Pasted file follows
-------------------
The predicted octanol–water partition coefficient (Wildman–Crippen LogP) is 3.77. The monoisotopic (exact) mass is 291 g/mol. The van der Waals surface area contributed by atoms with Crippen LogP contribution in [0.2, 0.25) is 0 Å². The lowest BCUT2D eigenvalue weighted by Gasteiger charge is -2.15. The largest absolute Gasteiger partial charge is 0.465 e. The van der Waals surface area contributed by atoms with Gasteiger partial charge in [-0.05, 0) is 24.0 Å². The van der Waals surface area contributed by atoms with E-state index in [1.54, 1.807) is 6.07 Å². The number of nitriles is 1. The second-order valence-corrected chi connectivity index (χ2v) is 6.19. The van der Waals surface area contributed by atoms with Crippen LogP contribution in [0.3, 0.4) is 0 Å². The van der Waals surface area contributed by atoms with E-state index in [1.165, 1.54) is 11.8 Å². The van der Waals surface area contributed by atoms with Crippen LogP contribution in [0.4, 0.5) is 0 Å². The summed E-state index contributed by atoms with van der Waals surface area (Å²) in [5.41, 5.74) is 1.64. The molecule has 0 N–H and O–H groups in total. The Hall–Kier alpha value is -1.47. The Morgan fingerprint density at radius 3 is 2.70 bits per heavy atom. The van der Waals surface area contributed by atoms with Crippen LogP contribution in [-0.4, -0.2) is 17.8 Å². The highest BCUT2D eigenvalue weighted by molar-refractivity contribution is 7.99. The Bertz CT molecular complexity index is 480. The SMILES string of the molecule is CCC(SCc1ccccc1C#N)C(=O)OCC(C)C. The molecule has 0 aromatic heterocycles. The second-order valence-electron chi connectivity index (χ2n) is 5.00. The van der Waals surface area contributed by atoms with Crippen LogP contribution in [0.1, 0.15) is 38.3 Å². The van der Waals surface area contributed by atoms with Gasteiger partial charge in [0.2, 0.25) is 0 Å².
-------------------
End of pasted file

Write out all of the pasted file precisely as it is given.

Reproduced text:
The predicted octanol–water partition coefficient (Wildman–Crippen LogP) is 3.77. The monoisotopic (exact) mass is 291 g/mol. The van der Waals surface area contributed by atoms with Crippen LogP contribution in [0.2, 0.25) is 0 Å². The lowest BCUT2D eigenvalue weighted by Gasteiger charge is -2.15. The largest absolute Gasteiger partial charge is 0.465 e. The van der Waals surface area contributed by atoms with Gasteiger partial charge in [-0.05, 0) is 24.0 Å². The van der Waals surface area contributed by atoms with E-state index in [1.54, 1.807) is 6.07 Å². The number of nitriles is 1. The second-order valence-corrected chi connectivity index (χ2v) is 6.19. The van der Waals surface area contributed by atoms with Crippen LogP contribution in [0.3, 0.4) is 0 Å². The van der Waals surface area contributed by atoms with E-state index in [1.165, 1.54) is 11.8 Å². The van der Waals surface area contributed by atoms with Crippen LogP contribution in [0.4, 0.5) is 0 Å². The summed E-state index contributed by atoms with van der Waals surface area (Å²) in [5.41, 5.74) is 1.64. The molecule has 0 N–H and O–H groups in total. The Hall–Kier alpha value is -1.47. The Morgan fingerprint density at radius 3 is 2.70 bits per heavy atom. The van der Waals surface area contributed by atoms with Crippen LogP contribution in [-0.4, -0.2) is 17.8 Å². The highest BCUT2D eigenvalue weighted by molar-refractivity contribution is 7.99. The Bertz CT molecular complexity index is 480. The SMILES string of the molecule is CCC(SCc1ccccc1C#N)C(=O)OCC(C)C. The molecule has 0 aromatic heterocycles. The second-order valence-electron chi connectivity index (χ2n) is 5.00. The van der Waals surface area contributed by atoms with Crippen LogP contribution in [0.1, 0.15) is 38.3 Å². The van der Waals surface area contributed by atoms with Gasteiger partial charge in [0.2, 0.25) is 0 Å².